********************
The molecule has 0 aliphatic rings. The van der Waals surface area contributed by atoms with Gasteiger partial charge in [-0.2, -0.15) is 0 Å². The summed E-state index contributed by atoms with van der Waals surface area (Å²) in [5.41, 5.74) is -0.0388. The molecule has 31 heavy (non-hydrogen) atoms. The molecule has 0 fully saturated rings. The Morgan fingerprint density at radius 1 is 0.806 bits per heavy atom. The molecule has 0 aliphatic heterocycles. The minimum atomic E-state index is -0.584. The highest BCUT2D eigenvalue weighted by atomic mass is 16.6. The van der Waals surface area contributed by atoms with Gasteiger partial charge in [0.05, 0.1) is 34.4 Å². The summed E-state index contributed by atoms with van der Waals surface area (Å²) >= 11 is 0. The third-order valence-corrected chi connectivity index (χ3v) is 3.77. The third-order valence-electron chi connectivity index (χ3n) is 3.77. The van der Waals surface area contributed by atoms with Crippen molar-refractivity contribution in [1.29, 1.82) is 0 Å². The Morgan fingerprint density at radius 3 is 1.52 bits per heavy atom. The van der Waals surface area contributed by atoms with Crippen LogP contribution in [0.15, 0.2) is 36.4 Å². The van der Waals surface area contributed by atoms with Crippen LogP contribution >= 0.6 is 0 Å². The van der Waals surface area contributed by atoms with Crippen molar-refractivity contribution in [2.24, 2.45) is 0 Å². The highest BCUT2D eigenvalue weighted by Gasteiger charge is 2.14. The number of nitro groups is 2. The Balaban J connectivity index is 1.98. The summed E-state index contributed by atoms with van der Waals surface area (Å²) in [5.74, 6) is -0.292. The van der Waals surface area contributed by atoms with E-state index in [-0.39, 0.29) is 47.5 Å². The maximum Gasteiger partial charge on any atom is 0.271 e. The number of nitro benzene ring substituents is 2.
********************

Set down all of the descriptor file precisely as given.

The molecule has 0 aliphatic rings. The van der Waals surface area contributed by atoms with Gasteiger partial charge in [-0.2, -0.15) is 0 Å². The summed E-state index contributed by atoms with van der Waals surface area (Å²) in [5.41, 5.74) is -0.0388. The molecule has 31 heavy (non-hydrogen) atoms. The molecule has 0 fully saturated rings. The Morgan fingerprint density at radius 1 is 0.806 bits per heavy atom. The molecule has 0 aliphatic heterocycles. The minimum atomic E-state index is -0.584. The highest BCUT2D eigenvalue weighted by atomic mass is 16.6. The van der Waals surface area contributed by atoms with Gasteiger partial charge in [0.05, 0.1) is 34.4 Å². The summed E-state index contributed by atoms with van der Waals surface area (Å²) >= 11 is 0. The third-order valence-corrected chi connectivity index (χ3v) is 3.77. The third-order valence-electron chi connectivity index (χ3n) is 3.77. The van der Waals surface area contributed by atoms with Crippen molar-refractivity contribution in [1.29, 1.82) is 0 Å². The Morgan fingerprint density at radius 3 is 1.52 bits per heavy atom. The van der Waals surface area contributed by atoms with Crippen LogP contribution in [0.15, 0.2) is 36.4 Å². The van der Waals surface area contributed by atoms with Crippen LogP contribution >= 0.6 is 0 Å². The van der Waals surface area contributed by atoms with Crippen molar-refractivity contribution in [2.24, 2.45) is 0 Å². The highest BCUT2D eigenvalue weighted by Gasteiger charge is 2.14. The number of nitro groups is 2. The Balaban J connectivity index is 1.98. The summed E-state index contributed by atoms with van der Waals surface area (Å²) in [5.74, 6) is -0.292. The van der Waals surface area contributed by atoms with E-state index in [-0.39, 0.29) is 47.5 Å². The maximum Gasteiger partial charge on any atom is 0.271 e. The number of nitro benzene ring substituents is 2.